Canada’s Calgary Zoo will be returning two giant pandas on loan from China because a scarcity of flights due to Covid-19 has caused problems with getting enough bamboo to feed them.
Er Shun and Da Mao arrived in Calgary in 2018 after spending five years at the Toronto Zoo and were to remain in the Alberta city until 2023.
The zoo’s president, Clement Lanthier, said this week the facility spent months trying to overcome transport barriers in acquiring fresh bamboo and decided it was best for the animals to be in China, where their main food source is abundant.
“It’s about the animals.
“At the end of the day, we cannot pretend that we care for animals if we don’t take those tough decisions,″ Mr Lanthier said.
“We believe the best and safest place for Er Shun and Da Mao to be during these challenging and unprecedented times is where bamboo is abundant and easy to access.″
Mr Lanthier said the zoo had contingency plans for a steady supply of fresh bamboo, but limits on flights from China was the first problem.
After months of overcoming barriers to transporting fresh bamboo to feed its giant pandas, the Calgary Zoo announced today that it will be relocating giant pandas, âEr Shunâ and âDa Maoâ, back home to China where bamboo is abundant and local. Read More: https://t.co/mVPOINd4U2 pic.twitter.com/Tpl7zpxSvc— Calgary Zoo (@calgaryzoo) May 12, 2020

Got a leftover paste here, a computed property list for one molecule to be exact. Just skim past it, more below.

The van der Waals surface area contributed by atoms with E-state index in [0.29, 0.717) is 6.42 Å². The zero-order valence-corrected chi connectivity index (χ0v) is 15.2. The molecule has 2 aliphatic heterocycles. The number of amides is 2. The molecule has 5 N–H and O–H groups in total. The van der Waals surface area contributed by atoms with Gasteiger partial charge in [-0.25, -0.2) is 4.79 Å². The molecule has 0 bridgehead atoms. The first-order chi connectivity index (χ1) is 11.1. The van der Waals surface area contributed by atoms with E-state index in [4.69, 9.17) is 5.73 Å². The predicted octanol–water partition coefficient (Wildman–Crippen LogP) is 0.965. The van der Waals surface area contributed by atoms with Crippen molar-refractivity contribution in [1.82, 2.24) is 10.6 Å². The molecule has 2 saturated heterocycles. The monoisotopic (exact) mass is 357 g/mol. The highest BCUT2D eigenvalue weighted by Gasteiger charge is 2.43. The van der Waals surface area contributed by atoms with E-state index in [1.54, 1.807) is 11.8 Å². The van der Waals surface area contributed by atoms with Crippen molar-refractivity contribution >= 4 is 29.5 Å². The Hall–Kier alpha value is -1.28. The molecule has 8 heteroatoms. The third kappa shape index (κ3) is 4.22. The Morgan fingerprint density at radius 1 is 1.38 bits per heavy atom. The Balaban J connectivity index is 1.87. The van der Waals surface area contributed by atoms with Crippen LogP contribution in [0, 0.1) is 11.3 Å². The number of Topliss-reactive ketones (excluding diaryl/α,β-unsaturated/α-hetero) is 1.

Transporting more from California added even more frustrations.
“Every week, every 10 days there is more and more problem moving bamboo to Calgary.
“This risk is unacceptable.
“We don’t feel comfortable at all that we can impose that risk on the health and the welfare of the pandas.”
Mr Lanthier said the animals didn’t like some kinds of bamboo and other supplies that arrived were past their expiry point.
Giant pandas have unique nutritional requirements and 99 percent of their diet is made up of fresh bamboo.
Each adult consumes about 40 kilograms daily.
Mr Lanthier said the news came as a bit of a shock to the Chinese government.
In other locations where pandas are exhibited, such as France, Spain and parts of Asia, bamboo can be grown locally.
He said the pandas had been one of the biggest draws at the Calgary Zoo, but the decision was not one about business.
“It’s based on animal welfare.
“I cannot imagine if one day, two days, three days in a row I am unable to provide the bamboo.
“That would be catastrophic.”
There is no date for when the pandas will return home.
Mr Lanthier does not want the Canadian and Chinese governments to delay things.
“We need the federal government and the Chinese government to expedite the permit process, so we can move them back to where this risk of not getting their next meal will be managed differently,” he said.